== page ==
OSI enforcement?

Donovan Hawkins hawkins at cephira.com
Wed Jan 9 04:34:40 UTC 2008

On Tue, 8 Jan 2008, John Cowan wrote:

> Many organizations do in fact sell GPLed software, starting with the FSF
> itself and going on to Red Hat and others.

As a matter of marketing perhaps, but effectively they sell a label and 
tech support. Anyone who wants GPL'd software can get it (minus any logos 
and trademarked names) from someone willing to give them a copy, so there 
is no reason to pay more than a small amount if all you want is the code.

Fortunately for companies like Red Hat, people are willing to pay for the 
comfort of having a profit-making company standing behind a product. Many 
of my coworkers (none of whom think much of open source software, sadly) 
make the point that customers, especially businesses, want to be able to 
pick up the phone and yell at someone when things go wrong. There's also 
the "no one ever got fired for buying IBM" factor...they need scapegoats,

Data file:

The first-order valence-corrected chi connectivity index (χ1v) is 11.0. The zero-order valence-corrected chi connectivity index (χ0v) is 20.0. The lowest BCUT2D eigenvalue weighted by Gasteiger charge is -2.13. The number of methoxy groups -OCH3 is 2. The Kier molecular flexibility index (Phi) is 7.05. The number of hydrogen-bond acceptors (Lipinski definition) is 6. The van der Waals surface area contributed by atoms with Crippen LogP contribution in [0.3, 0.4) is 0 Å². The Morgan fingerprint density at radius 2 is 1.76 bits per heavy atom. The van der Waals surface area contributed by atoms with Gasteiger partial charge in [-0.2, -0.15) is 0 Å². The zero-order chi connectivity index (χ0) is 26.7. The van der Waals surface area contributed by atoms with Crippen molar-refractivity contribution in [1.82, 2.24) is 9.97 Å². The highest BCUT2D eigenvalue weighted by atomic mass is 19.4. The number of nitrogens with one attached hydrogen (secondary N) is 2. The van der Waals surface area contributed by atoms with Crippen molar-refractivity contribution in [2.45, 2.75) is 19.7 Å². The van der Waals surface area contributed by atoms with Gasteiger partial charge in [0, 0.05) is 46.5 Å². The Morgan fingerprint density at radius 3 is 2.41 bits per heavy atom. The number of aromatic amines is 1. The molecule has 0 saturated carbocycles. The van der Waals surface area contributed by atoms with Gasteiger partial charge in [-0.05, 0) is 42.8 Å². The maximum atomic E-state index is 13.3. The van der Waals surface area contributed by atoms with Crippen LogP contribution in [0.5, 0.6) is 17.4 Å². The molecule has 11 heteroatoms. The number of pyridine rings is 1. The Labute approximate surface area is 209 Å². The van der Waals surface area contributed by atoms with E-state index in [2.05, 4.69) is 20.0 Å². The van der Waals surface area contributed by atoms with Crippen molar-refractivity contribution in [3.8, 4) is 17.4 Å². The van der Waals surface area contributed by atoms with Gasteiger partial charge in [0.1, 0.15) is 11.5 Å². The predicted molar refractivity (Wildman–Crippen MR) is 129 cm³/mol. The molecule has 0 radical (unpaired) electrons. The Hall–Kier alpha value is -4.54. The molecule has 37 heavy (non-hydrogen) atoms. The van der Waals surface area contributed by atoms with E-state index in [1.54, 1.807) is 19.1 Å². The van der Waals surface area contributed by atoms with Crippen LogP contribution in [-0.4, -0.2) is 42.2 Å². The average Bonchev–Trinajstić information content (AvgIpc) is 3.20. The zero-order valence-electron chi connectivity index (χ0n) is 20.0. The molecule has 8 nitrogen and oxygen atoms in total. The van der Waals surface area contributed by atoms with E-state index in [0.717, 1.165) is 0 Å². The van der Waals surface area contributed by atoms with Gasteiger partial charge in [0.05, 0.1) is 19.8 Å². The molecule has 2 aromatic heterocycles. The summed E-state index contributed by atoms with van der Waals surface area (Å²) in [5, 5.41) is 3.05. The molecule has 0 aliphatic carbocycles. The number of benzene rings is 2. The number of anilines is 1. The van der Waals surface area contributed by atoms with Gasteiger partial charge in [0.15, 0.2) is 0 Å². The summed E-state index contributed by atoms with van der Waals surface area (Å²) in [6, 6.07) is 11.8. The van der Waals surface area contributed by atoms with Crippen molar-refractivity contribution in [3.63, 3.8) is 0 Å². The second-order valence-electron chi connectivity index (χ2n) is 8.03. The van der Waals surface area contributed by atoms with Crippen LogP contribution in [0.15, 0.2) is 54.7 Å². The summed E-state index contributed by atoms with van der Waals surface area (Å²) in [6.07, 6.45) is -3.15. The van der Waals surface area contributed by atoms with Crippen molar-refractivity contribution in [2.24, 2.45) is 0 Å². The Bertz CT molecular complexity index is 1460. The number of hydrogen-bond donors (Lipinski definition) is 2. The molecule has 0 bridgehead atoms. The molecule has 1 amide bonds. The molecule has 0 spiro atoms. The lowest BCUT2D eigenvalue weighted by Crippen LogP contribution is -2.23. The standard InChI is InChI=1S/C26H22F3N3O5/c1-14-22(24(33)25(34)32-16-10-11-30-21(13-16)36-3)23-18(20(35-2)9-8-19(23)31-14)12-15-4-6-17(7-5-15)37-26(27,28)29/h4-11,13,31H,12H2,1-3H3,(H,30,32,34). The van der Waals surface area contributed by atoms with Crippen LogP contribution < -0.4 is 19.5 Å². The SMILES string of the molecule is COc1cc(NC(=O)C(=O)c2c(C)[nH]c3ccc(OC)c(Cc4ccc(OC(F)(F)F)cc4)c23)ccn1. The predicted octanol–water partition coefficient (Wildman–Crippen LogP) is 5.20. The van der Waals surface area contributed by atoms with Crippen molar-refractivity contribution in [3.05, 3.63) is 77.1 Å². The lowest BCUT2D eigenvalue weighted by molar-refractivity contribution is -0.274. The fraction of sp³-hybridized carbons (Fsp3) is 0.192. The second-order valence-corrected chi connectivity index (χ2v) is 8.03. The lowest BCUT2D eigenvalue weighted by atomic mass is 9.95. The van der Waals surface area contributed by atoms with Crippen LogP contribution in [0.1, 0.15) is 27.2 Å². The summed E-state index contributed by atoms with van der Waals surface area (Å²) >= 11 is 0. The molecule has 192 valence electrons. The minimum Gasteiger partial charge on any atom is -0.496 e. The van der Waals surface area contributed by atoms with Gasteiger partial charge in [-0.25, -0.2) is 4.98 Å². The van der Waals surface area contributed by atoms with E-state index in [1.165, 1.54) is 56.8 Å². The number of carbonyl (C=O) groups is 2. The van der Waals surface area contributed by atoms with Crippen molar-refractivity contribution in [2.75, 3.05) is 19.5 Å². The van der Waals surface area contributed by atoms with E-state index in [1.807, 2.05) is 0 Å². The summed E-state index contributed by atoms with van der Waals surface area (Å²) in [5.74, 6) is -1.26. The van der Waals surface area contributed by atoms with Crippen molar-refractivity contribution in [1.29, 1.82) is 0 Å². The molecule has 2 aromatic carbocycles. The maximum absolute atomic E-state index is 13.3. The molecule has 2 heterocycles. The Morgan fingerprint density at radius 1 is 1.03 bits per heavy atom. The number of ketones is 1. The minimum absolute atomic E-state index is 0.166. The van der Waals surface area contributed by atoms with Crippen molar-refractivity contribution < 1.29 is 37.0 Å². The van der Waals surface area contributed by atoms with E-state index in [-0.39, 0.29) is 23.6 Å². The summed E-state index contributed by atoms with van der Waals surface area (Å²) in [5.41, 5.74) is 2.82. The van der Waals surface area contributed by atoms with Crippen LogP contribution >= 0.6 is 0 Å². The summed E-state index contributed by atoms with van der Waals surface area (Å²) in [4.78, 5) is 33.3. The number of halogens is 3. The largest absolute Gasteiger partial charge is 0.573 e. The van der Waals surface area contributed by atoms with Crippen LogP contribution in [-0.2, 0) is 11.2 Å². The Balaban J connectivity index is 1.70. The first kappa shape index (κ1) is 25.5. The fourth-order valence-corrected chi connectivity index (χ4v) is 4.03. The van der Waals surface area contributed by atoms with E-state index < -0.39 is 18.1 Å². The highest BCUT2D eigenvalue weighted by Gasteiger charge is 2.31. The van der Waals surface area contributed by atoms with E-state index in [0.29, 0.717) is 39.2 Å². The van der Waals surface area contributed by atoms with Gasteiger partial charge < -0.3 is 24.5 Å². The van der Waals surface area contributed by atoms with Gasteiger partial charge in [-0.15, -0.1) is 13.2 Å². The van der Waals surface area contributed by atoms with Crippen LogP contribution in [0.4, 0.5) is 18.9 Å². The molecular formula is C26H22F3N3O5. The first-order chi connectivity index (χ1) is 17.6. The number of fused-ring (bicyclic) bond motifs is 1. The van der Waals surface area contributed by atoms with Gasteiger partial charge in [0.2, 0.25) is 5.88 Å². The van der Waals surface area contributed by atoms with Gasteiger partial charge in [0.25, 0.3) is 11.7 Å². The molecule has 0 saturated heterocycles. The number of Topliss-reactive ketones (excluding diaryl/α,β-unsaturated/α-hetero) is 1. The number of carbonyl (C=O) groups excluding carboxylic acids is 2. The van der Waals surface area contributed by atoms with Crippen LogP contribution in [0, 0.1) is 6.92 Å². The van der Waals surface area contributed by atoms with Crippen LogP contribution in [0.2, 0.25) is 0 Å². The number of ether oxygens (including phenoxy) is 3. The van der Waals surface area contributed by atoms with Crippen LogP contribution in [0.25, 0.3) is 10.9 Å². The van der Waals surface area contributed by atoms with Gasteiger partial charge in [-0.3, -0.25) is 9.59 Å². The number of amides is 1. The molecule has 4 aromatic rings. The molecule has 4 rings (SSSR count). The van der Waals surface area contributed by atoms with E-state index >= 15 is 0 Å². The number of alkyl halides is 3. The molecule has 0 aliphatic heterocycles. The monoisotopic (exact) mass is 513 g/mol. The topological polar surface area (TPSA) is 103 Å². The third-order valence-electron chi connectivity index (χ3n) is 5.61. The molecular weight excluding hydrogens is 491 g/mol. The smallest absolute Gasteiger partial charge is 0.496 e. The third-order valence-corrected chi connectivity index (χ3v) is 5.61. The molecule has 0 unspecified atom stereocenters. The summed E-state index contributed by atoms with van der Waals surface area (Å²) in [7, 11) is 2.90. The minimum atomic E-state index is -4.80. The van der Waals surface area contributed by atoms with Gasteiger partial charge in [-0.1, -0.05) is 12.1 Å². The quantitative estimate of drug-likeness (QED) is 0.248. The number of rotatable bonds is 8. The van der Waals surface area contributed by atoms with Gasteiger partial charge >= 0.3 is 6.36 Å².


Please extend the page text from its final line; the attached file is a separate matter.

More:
and no one wants to explain to their boss that a multi-million dollar deal 
is slave to a kid halfway around the world who can't fix the bug in his 
open source program because he has final exams this week. It's not that 
the proprietary vendor will fix it any faster, but business types feel 
less helpless when they can dangle a check in front of someone.

Donovan Hawkins, PhD                 "The study of physics will always be
Software Engineer                     safer than biology, for while the
hawkins at cephira.com                   hazards of physics drop off as 1/r^2,
http://www.cephira.com                biological ones grow exponentially."

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